Cognitive biases, what are they?
Cognitive Biasesare a psychological effect that produces a deviation in mental processing, leading to distortion, inaccurate judgement, illogical interpretation, or what is generally called irrationality, which occurs on the basis of the interpretation of available information, even if the data are not logical or unrelated. […].
The existence of cognitive biases arises as an evolutionary necessity for the immediate emission of judgments that our brain uses to assume a rapid position in the face of certain stimuli, problems or situations, which due to the inability to process all the available information is filtered out in a selective or subjective way. Although they can lead us to errors that can be serious, in certain contexts they lead to more effective actions or allow faster decisions to be taken when immediacy is the greatest value (heuristics).Source: https://es.wikipedia.org/wiki/Sesgo_cognitivo
People make decisions according to their emotions. Psychological triggers are a key factor in that decision-making process. The most successful brands manage to connect with our emotions over and over again.
Before starting with a list of 19 cognitive biases to optimize the conversion of your ecommerce or page, I think it’s important to spend some time on something very simple, an ethical principle that can help you when deciding your marketing strategies:
Would you do it to your mother?
Misleading promises, manipulation, spam, cheating…..avoid bullshit marketing. El marketing puede ser una actividad muy bonita y que crea valor en nuestra sociedad.
Don’t be a bastard, think about your mother before using certain techniques.
1. Anchorage effect or focus effect
An initial value, the “anchor”, serves as a mental reference point or starting point for estimating an unknown value. When an anchorage value is first presented, it is as if the anchorage exerts a magnetic attraction, bringing the estimates closer to itself. The anchor works, even when the initial anchor does not represent a reasonable number.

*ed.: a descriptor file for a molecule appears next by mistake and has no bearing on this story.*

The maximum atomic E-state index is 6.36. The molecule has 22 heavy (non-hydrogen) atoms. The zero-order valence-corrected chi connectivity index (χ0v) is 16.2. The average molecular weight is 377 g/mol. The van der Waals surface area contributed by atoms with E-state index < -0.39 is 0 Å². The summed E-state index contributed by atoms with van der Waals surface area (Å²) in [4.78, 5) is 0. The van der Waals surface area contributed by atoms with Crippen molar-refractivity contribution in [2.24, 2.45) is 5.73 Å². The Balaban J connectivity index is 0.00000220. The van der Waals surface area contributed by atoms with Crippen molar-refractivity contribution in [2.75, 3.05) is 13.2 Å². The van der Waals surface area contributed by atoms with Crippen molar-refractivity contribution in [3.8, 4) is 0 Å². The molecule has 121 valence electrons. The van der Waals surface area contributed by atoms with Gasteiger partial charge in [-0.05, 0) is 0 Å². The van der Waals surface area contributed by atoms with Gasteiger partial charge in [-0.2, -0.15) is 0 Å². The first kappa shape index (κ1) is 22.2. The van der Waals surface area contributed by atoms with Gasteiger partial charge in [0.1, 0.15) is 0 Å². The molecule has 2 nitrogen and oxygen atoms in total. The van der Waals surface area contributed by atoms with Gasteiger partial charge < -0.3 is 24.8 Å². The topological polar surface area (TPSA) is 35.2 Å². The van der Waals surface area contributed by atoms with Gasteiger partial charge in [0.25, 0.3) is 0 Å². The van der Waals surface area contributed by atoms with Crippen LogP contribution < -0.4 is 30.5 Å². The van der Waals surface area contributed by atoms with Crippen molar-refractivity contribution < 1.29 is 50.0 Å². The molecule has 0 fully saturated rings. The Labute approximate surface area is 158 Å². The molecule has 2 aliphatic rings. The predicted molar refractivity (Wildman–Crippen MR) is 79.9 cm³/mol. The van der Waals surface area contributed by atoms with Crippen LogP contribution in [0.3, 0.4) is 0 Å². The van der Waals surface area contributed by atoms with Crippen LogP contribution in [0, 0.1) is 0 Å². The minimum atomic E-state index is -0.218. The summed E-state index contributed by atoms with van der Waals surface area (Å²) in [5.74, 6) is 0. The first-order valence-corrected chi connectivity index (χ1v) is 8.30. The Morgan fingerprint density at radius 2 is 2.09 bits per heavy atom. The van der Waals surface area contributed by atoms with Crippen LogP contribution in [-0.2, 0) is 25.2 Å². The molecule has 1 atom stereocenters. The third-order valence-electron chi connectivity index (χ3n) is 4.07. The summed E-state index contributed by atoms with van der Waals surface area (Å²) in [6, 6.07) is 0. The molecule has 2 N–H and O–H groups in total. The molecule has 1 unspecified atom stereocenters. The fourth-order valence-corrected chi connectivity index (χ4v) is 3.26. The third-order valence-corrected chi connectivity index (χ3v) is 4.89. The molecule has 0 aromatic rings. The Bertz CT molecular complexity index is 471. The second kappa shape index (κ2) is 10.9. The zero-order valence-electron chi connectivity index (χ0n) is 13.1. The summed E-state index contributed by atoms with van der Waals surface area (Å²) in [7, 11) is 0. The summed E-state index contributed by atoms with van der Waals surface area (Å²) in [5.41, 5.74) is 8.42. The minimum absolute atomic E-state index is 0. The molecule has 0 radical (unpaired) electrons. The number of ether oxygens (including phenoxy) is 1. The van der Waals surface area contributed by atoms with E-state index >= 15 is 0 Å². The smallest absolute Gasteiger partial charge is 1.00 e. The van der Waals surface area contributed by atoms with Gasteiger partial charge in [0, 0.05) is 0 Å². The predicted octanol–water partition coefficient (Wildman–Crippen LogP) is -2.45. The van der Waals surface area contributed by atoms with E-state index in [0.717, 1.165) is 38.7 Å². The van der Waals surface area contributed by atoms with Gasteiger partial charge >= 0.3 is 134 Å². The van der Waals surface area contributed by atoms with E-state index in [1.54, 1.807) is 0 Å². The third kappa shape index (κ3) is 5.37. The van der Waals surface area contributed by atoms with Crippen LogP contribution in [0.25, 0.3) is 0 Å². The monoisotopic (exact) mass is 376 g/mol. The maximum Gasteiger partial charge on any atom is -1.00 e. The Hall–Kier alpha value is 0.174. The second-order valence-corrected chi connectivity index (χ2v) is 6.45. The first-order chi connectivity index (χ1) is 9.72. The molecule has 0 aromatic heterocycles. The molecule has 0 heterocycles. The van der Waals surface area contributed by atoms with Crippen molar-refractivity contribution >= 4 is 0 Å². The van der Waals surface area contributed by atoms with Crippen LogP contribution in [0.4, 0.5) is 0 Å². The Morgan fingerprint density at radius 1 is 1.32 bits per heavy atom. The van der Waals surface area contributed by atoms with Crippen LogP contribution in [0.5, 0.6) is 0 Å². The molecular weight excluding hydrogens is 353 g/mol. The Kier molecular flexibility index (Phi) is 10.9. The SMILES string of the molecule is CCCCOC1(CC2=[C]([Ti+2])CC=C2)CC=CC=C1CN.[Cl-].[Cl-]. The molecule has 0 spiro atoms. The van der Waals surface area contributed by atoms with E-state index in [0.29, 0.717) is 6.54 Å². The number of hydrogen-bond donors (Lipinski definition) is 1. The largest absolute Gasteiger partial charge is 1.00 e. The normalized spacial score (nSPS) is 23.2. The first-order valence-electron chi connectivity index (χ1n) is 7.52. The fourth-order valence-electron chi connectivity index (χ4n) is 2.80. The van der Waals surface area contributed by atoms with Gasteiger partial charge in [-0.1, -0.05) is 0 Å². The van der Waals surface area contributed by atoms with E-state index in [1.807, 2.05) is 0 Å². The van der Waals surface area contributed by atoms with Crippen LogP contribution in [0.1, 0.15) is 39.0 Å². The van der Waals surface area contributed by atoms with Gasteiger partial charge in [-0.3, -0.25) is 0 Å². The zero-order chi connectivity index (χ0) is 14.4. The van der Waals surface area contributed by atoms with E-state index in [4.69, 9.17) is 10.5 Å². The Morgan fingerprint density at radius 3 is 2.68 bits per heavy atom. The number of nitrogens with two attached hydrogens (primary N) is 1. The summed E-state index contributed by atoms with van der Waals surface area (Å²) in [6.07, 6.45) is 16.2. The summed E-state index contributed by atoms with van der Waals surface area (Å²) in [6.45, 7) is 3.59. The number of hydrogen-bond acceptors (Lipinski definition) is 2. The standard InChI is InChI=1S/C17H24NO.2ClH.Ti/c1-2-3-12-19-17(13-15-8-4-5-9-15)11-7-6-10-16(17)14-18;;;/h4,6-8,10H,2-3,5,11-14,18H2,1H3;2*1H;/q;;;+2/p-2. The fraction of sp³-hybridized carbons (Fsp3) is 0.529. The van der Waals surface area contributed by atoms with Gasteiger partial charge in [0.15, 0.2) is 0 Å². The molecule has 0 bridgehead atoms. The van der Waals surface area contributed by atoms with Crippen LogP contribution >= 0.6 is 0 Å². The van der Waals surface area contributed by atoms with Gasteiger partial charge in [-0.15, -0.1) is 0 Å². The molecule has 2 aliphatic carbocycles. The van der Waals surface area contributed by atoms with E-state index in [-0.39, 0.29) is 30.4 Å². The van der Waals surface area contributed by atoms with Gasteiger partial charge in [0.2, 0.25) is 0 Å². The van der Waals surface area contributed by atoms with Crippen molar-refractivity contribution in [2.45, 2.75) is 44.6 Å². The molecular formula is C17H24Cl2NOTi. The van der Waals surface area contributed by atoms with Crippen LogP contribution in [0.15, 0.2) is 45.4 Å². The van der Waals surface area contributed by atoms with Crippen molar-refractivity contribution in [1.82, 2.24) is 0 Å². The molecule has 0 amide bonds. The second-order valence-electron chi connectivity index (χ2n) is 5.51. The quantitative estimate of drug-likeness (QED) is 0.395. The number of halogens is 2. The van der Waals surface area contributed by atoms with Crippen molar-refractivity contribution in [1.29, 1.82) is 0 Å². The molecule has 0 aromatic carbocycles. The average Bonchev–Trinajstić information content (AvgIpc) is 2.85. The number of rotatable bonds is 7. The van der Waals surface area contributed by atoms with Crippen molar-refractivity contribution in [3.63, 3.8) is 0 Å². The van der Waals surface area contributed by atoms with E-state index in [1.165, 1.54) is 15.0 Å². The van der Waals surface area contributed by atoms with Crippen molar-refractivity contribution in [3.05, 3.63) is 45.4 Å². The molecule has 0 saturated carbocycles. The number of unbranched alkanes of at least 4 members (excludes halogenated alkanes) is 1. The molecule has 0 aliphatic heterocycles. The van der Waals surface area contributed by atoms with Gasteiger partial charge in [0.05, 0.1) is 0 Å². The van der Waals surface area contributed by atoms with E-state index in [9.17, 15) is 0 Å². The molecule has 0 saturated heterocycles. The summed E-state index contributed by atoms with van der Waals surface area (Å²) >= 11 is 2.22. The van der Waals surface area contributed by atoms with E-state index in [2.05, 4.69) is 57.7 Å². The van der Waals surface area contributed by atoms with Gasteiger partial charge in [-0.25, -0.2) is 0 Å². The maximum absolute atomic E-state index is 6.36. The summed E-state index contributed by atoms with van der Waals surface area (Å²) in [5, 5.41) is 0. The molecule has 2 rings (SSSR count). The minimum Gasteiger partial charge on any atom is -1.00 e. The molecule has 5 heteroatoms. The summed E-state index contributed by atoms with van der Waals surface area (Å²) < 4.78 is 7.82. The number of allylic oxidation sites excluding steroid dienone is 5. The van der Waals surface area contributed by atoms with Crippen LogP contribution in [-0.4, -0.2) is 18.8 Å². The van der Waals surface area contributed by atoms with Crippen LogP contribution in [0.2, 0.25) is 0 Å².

When you add a high-priced item to your product list, everything near it looks like a bargain. When we estimate a numerical value, we tend to be susceptible to the power of the suggestion. Any related value we hear just before we make our estimate has a demonstrated high statistical impact on the number we are going to estimate. Even when we are warned in advance about the persuasive powers of anchoring, we cannot help but relate the information presented next to it when we estimate what a fair price or value is.
- When you want a price to seem fairer or cheaper, compared to the anchor.
- If you want to control users’ expectations as to how much to give, pay or receive.
Do you think that humour is not part of the cognitive biases?
As a reminder, a cognitive bias is all that leads the consumer to make an irrational decision.
For example, when you buy a product just because the ad made you laugh.
You don’t know anything about the qualities of the product, but you liked the announcement that made you laugh.
Why does it work? Because there’s nothing more powerful than humour.
Whether it’s to make your mark or to federate a community, it’s an ultra efficient way to sell more.
3. Availability heuristics
One of the cognitive biases is that of availability heuristics; it is found when someone relies on information that is immediately available and/or information that comes to mind immediately during a given event. As a result, we may judge these events to be more frequent or reliable than other events.
For example, after seeing an article about people who win the lottery, you may begin to overestimate your chance of winning the lottery.
We have a tendency to orient our judgments very much towards more recent information, which makes new opinions biased towards the latest news.
- Work on your texts and narratives so that your clients have the most important information in mind.
- Design your product pages with relevant information near the action buttons.
4. Group effect or bandwagon
It’s the tendency to think or want something because our reference group thinks or wants that thing. In other words, we do everything like our friends.
Everyone is sensitive to the effects of fashion. Don’t you believe it? Check out an Apple Store, the day of the launch of a new iPhone…
- Social networks are excellent vectors for creating noise by taking advantage of group bias. They allow you to learn more about your customers, including meeting their friends and communities.
- Most platforms offer very interesting statistics about the age, sex or geographical location of the users who follow you. Ideal to get a better idea of your “typical client” and adjust your content accordingly.
5. Single-choice aversion
The cognitive bias of single-choice aversion is when customers are offered only one option, they tend to look for alternative options, postponing their purchase.